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I’m 19 And No! I’m Not A Whore

If it was a winter evening, it wasn’t my fault.

It wasn’t my fault that the sun sets early, or that the moonlight refused to shine, but when patriarchy and its notions slap you right back, you do need to consider the fact that even if it was a new moon night, it was my fault because I decided to walk out of my house and stay out until it was past eight o’clock.

It was a sluggish evening with winter at its peak. It was my fault that I was born at the peak of January and like a fool, I believed it would be okay to celebrate the fact of turning 19 when I was told it was not. Not after the set time limits of being out.

It is usual to stay on the Delhi streets and party your life away. It is surely usual but for a guy. For a girl, it’s a matter of her character coming into question – and that too, by another woman first – because she’s programmed to think about how the society might perceive her daughter. But that day, it was okay for my mother too, for it was my birthday, and I was allowed to be me for a change.

I had just ended my party and was out to see off my friends. I wasn’t really away from home, probably just ten minutes away. As I walked out of the restaurant and towards the main road to hail myself an auto, I realised that I was way too decked up to walk on that road alone. There was this instant fear of being judged which clutched my throat – like every passing eye was noticing me like a hawk on its prey.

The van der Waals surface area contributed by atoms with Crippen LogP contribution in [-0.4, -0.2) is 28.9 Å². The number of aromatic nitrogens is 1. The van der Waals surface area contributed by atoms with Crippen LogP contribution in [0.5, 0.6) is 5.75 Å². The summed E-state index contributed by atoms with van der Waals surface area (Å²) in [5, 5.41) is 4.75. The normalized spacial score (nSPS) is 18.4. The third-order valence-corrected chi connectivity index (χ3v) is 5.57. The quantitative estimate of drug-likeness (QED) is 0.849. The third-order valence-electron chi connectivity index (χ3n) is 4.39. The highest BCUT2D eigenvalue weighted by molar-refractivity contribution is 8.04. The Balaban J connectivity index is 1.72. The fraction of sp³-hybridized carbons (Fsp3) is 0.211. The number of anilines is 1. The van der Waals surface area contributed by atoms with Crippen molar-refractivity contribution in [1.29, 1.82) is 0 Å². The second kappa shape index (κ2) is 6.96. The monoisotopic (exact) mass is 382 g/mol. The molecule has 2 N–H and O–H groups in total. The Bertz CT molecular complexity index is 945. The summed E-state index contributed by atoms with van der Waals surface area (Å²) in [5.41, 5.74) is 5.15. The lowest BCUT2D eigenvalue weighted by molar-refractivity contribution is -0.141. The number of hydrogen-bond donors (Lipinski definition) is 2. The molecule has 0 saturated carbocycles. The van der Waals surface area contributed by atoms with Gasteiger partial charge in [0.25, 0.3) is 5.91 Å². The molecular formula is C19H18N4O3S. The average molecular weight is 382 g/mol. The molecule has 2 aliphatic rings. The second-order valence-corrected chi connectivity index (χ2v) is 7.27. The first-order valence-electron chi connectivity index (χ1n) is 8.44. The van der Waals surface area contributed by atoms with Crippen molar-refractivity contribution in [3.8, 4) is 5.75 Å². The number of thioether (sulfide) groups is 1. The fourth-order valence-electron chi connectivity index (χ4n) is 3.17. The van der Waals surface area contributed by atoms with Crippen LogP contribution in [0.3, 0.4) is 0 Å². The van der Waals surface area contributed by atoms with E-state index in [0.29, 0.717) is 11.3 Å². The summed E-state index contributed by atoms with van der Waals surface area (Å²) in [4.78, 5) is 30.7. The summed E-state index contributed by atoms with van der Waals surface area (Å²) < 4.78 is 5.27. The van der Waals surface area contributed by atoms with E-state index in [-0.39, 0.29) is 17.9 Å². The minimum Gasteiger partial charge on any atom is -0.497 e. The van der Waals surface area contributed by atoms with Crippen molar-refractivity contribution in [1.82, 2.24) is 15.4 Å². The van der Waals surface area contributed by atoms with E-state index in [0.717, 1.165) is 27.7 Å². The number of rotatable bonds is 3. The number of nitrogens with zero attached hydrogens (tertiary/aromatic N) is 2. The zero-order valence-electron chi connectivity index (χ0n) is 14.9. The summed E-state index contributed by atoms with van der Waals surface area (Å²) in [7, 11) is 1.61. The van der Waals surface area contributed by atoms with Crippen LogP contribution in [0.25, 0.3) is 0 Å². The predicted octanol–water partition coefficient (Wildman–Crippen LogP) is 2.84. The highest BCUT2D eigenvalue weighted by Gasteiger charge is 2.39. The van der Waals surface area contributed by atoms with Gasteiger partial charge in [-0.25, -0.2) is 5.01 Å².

I sped up my pace to the red light where the traffic stopped and waited for an empty auto to pass by when a red coloured Creta stopped right in front of me. I didn’t notice it in the bid to hail an auto and get home by my 9 pm deadline. Yet, sexism can probably never leave a girl’s side.

“Excuse me?” I heard someone calling out. I didn’t hear it until the third time. When I finally did, I realised a man in his mid-40s was sitting right in the driver’s seat of the car which had stopped right in front of me.

I decided to ignore, when the next thing which came my way was, “May I help you?”

I wondered to myself if the man was genuine or not. The red light refused to change green until the next 140 seconds but those 140 seconds were enough to make me realise that a few stereotypes will never leave my side. From being offered a place in his car, to a place in his bed, things changed drastically in a span of 140 seconds. I couldn’t look at him. I couldn’t. For a 19-year-old, something like this was too much to digest, too much to face. I felt like it was my fault that he considered me to be someone I could never imagine myself to be, not because it was derogatory a task to do, but a trade of flesh and the mindset of considering every woman as an object sold in the market was something demeaning.

But, as I sat in the auto, I came to realise, I wasn’t at fault, he was. His mindset, his ideology of assigning gender roles and treating women as an object of pleasure, that was something which was at fault. I couldn’t stand up at that moment, for at that time my senses went for a toss. I hadn’t experienced something as filthy as this before. I hadn’t seen myself through the eyes of a man who was lusting after my body.

For me, moments froze and the people around turned non-existent, but today, as I open up for the first time about this incident, I’d like to say to that man and the millions like him, every woman on the street past sunset isn’t a whore, every woman standing alone by the side of the road isn’t a whore. I am 19 and no! I’m not a whore.